You don’t expect a happy half hour when you watch Mobile Suit Gundam: The Witch from Mercury lately, but when an episode has a title like “The End of Hope,” you know it’s going to be particularly rough. It seems there’s no stopping season 2’s brutal story arc, and while episode 19 ended with Prospera lighting the fuse, episode 20 focuses on the ensuing explosion and its fiery aftermath. It’s a fast-paced torrent of violence, with an intense duel between two former friends and yet another harrowing assault on Asticassia, with tragic results. It all adds up to a heavy, painful episode with a high body count, and the death of a significant character.
Although Prospera’s actions last week wreaked havoc on the Earth city of Quinharbor, the fallout has been felt virtually everywhere, including Asticassia, and “The End of Hope” mainly takes place on two separate fronts at the school. First, we have the space front, where Guel and Avery’s squadron confront Shaddiq and attempt to bring him to justice for his recent schemes. Inside the school itself, Norea manages to commandeer her Lfrith Thorn Gundam and attacks the campus in an enraged response to Aerial’s latest assault on Earth. It’s a sharp break from the more politically oriented previous episode, and an impressive example of how fast this series can go from a tense, dialogue-heavy installment to an utter bloodbath.
Out in space, the duel between Guel and Shaddiq works on several levels. Notably, it allows both characters to air out their deeper feelings about one another and acknowledge their sins and misdeeds. It also answers a lot of questions about Shaddiq’s motivations, which have been a bit vague up until now. Not only is Shaddiq disgusted with the Benerit Group members’ infighting and need to one-up each other, but he also resents the Spacians’ exploitation of Earth through proxy wars, which have greatly damaged many of its institutions and its economic stability.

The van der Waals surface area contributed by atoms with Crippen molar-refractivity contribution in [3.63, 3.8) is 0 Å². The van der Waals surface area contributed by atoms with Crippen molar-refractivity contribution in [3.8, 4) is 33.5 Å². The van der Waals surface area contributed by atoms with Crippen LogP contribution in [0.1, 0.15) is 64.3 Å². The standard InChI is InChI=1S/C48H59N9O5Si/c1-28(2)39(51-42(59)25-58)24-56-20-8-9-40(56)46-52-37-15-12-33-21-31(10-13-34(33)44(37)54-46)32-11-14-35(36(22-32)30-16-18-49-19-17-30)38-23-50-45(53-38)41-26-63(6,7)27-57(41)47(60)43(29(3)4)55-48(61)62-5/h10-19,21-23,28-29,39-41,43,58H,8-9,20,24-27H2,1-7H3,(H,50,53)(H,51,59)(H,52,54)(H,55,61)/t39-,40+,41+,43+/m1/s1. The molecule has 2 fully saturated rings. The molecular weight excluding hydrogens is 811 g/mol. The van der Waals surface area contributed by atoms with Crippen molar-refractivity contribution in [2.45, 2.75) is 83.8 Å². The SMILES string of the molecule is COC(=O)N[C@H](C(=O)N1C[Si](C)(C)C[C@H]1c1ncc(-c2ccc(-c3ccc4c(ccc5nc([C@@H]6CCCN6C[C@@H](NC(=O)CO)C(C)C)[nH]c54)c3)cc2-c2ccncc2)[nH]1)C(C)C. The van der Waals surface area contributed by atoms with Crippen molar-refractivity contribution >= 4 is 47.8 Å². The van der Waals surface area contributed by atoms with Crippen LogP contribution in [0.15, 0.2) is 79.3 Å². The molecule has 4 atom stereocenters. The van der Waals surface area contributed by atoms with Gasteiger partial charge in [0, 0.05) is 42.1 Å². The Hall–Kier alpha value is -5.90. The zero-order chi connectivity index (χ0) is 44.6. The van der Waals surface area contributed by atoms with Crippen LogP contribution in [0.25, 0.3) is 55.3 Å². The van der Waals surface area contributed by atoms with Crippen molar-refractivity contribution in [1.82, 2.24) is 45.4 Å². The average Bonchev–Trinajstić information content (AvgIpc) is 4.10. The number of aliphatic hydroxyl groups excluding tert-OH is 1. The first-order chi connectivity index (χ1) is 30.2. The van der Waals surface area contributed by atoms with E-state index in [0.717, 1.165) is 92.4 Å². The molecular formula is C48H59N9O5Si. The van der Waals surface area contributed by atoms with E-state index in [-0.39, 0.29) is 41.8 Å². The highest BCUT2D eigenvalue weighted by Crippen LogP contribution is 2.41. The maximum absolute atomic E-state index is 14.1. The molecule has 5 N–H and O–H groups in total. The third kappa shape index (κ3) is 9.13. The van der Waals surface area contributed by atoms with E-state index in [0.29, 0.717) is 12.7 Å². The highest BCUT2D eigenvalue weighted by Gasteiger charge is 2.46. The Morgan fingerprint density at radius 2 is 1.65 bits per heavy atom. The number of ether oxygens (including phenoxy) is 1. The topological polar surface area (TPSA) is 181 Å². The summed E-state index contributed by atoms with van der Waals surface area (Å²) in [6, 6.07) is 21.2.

Shaddiq ultimately gets some great character development from all this, as “The End of Hope” does a fantastic job highlighting his dual loyalties. He may have been raised as the adopted son of a powerful Spacian, but his earliest years were spent as an Earthian war orphan and a victim of his adopted family’s ventures—and, by extension, the ventures of the entire Benerit Group. It’s fascinating how Shaddiq values his Earthian roots above his Spacian upbringing: despite his life of privilege in space, he still feels a stronger affinity towards Earth as his true home, and he’s willing to betray his adopted heritage in order to “break this unjust peace” that has caused so many problems for Earthians who weren’t as lucky as he was. This is a compelling revelation for one of the most enigmatic characters in the series, and it’s a believable motivation to boot. One even wonders if Shaddiq is driven in part by some kind of self-loathing or survivor’s remorse, as he became indoctrinated into the very world that took the lives of countless Earthians just like him.
Of course, it also helps a lot that the space battle is top-notch from a technical standpoint. The fast-paced exchanges between Guel and Shaddiq perfectly match the characters’ intense emotional states, with the two chasing each other around, trading blows, and using a myriad of weapons to engage at long range and in close combat. The final phase of their duel—a barrage of multi-directional assaults from drone weapons and wire-extended limbs—ratchets things up even further and adds an extra layer of complexity to the fight. Shaddiq’s support team, consisting of the girls from Grassley house, also provide a solid background for Guel and Shaddiq’s duel as they hold off Avery’s squadron.